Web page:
I have got a copy of Pandolfini’s Chess Challenges 111 Winning Endgames:

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This book has been on my bookshelf for a while, but I finally found time to work through it, so it is time to give it a brief review. I previously reviewed another book by the same author: Pandolfini’s Endgame Course. I found that book very helpful. I have been using it as problem book, working through it multiple times, with increasing intervals between each repetition. Nonetheless, I was still short of endgame problems with complete solutions that I could find reasonably easily from the diagram. Pandolfini’s 111 Winning Endgames looked worth a try, and was recommended by Dan Heisman.

As the name suggests, the book provides only 111 problems, but it is not expensive. It presents one problem per page, with the solution overleaf on the next page. Pandolfini gives points for the first move, and for each variation in the solution. The problems become progressively harder throughout the book. (Nonetheless, I scored as well on the later problems as on the earlier ones.) I solved each problem from the diagram, and wrote down my solution, before looking at the solution in the book. I tried hard to write down replies to all the reasonable defences.

Pandolfini’s solutions appeared to be mostly accurate and reasonably complete. I did, however, find some shortcomings. Pandolfini did not always give the best solution. Here is problem 91:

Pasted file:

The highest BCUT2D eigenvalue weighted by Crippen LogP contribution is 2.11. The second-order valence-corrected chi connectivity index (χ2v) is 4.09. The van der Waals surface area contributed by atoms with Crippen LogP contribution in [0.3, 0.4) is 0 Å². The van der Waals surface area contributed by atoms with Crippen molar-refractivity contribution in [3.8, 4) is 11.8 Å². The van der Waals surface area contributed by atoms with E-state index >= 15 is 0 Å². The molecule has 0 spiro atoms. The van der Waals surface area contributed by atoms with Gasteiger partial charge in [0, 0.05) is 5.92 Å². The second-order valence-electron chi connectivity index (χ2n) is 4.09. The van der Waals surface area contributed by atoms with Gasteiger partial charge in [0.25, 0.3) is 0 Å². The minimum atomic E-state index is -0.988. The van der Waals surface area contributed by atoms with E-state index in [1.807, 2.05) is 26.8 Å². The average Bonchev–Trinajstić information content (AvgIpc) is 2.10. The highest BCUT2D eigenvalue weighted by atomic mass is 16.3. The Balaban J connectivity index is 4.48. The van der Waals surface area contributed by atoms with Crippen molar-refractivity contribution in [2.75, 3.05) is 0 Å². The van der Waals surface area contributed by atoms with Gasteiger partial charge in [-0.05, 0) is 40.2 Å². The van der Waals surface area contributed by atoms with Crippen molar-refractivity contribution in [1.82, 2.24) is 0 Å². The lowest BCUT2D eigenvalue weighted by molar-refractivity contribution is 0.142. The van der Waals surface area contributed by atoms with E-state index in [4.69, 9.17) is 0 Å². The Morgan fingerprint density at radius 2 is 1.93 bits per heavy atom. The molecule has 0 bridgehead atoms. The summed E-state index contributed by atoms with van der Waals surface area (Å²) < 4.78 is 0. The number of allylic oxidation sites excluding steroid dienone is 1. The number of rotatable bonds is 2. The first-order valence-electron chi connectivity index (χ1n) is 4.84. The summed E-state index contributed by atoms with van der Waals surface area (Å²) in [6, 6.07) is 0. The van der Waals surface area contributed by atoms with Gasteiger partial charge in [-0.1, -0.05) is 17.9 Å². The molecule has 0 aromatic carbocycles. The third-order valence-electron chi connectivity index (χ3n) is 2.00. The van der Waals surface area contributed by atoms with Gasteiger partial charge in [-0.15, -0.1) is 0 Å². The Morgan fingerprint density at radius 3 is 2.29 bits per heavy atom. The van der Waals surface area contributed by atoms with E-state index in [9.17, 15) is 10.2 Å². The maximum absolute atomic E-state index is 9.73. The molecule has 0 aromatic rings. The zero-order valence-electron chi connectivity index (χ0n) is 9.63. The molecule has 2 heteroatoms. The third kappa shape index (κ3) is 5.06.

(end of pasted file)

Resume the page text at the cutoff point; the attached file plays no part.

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Pandolfini gives 1...Kc3, which forces a K+B+N vs. K endgame. Nonetheless, I found a much better move (see below). Pandolfini also occasionally failed to document important defensive moves.

Early on in the book, I got one solution completely wrong and one mostly wrong, and later I was completely stumped by problem 101:

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(See below for the solution.) I also failed to write down variations that would have earned me points for several problems. Nonetheless, Pandolfini also failed in this respect. Overall, I did not do much worse than Pandolfini and his team of checkers and proof readers!

Pandolfini gives the scoring table:

Points Rating Percent

400 1800 91%

350 1600 80%

300 1400 68%

250 1200 57%

200 1000 46%

(N.B. I added the final column - there were 438 points in all.) This table is rather odd. Going from 46% to 91% is an 800 point increase, which is about twice what it would be if we treated the problem set as an opponent, and used a standard rating calculation. I have serious doubts about this table, but Pandolfini’s assessment that an 1800 player should score about 90% looks reasonable to me. On that basis, I would expect a 1400 player to score about 50%.

Despite the minor shortcomings, I believe that this is a good book, and would recommend it. The problems are good, and the solutions appear to be reliable (with the exceptions noted). The book is well presented, easy to use and inexpensive. I expect that the book is most suitable for players in the 1400 to 1800 range. 111 problems is not going to make much difference to the stronger players, but it is a worthwhile contribution nonetheless, and good books like this are hard to find.

What about the solutions to the problems above?

For number 91, 1...Nc1 is mate in 8. I did not look as far as the mate, but I did see that I could force mate or promote my pawn to a queen

For number 101, the solution is 1...Re3+. If White plays 2.Rxe3, Black replies 2...Qa3+. 3.Qc2 or 3.Qd2 allows a skewer on the second rank. After 3.Qd4, Black plays 3.…Qc4+ which forces a skewer on White’s queen, wherever the king goes. Not easy to see!

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